There has been a very large assemblage of the native tribes at this place, to attend a feast given by the chief of the Tribe who reside in the vicinity of Victoria. The numbers present were estimated at 3000 persons, and about 1000 of those were able men well armed and equipped for war. Though
I
I had no reason to suspect any hostile designs upon the settlements, I put the settlers on their guard against a treacherous attack, and sent an official note to Captain Houstoun of Her Majesty's Ship "Trincomalee," then on the point of leaving this coast, requesting that he would defer his departure for a few days, until the concourse of savages should break up, and return to their respective homes, which he kindly complied with. The meeting broke up yesterday and the Indians have since quietly dispersed; the "Trincomalee," will now sail for the Port of San Francisco with the first favourable opportunity and will I trust be re-appointed to this station, as from the character and numbers of the Native Tribes on Vancouver's Island, the Colony should not be left without the protection of a Naval Force.  
The District School of Victoria was opened in the early part of this month, under the superintendence of Mr Robert Barr who resides on the premises, and has 33 pupils, who are making satisfactory progress. A school has also been opened at Nanaimo at the expense of the Hudson's
Bay
Bay Company for the training and education of the youth of that place.  
The foundation of the Victoria Church, laid in stone, was lately finished, and the timber for the body of the Church, is hewn and drawn from the woods, but we have not as yet found any mechanic disposed to undertake the construction of the whole edifice, and we shall therefore have to do it by degrees, with hired labourers.  
I have the honour to be
Your Grace's most obedt Servt.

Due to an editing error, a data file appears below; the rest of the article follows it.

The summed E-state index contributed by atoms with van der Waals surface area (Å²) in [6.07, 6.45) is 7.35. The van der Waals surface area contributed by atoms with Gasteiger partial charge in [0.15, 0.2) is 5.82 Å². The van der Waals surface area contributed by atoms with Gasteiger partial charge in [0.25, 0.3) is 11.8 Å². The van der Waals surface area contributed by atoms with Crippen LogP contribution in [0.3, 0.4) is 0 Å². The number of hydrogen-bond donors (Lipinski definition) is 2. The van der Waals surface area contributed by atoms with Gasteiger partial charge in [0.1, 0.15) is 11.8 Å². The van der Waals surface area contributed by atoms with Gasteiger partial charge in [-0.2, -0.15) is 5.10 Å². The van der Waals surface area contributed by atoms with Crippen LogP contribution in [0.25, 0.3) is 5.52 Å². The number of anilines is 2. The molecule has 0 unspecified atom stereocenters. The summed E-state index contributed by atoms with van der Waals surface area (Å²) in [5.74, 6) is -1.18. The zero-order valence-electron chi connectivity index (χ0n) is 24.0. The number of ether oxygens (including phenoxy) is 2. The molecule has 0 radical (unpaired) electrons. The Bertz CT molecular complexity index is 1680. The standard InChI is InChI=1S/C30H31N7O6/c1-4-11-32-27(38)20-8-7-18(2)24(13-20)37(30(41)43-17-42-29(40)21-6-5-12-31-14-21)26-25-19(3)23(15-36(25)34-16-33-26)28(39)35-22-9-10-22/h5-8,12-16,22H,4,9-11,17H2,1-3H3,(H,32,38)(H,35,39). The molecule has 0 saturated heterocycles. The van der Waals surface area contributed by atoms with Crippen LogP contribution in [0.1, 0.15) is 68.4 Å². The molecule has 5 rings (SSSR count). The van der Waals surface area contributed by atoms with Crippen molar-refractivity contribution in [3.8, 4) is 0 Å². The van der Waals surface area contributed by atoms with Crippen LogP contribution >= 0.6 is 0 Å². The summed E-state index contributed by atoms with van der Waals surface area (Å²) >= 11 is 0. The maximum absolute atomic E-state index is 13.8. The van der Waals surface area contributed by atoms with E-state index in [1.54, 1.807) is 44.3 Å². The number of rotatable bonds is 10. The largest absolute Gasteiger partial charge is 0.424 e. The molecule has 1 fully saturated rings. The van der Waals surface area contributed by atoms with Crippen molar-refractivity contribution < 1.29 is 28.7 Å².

James Douglas
Governor Vancouver's Island

The Right Honble His Grace The Duke of Newcastle
Her Majesty's principal Secretary of State
For the Colonial Department
Minutes by CO staff
Mr Merivale
Acknowledge? The account of the Coal is satisfactory. The statement of the quantity of land sold might be sent to the Land & Emition Commissioners?  
VJ
28 Dec
HM
D 29
FP
31
N
2 Jany
Documents enclosed with the main document (not transcribed)
  • "An account of the Number and Tonnage of Vessels entered Inwards, from November 16th 1852 to October 12th 1853," in the "Port of Victoria," 12 October 1853, signed by J. Sangster, Collector.  
Other documents included in the file
  • Draft reply, Newcastle to Douglas, No. 14, 13 January 1854.  
  • Draft, Colonial Office to Land and Emigration Commission, 18 January 1854, forwarding copy of the despatch.  
 
Despatch to London:
Douglas to Newcastle, 24 October 1853, National Archives of the UK, 12345, CO 305/4. The Colonial Despatches of Vancouver Island and British Columbia 1846-1871. Ed. James Hendrickson and the Colonial Despatches project. Victoria: University of Victoria. http://bcgenesis.uvic.ca/getDoc.htm?id=V53209.scx. Accessed 17 November 2018.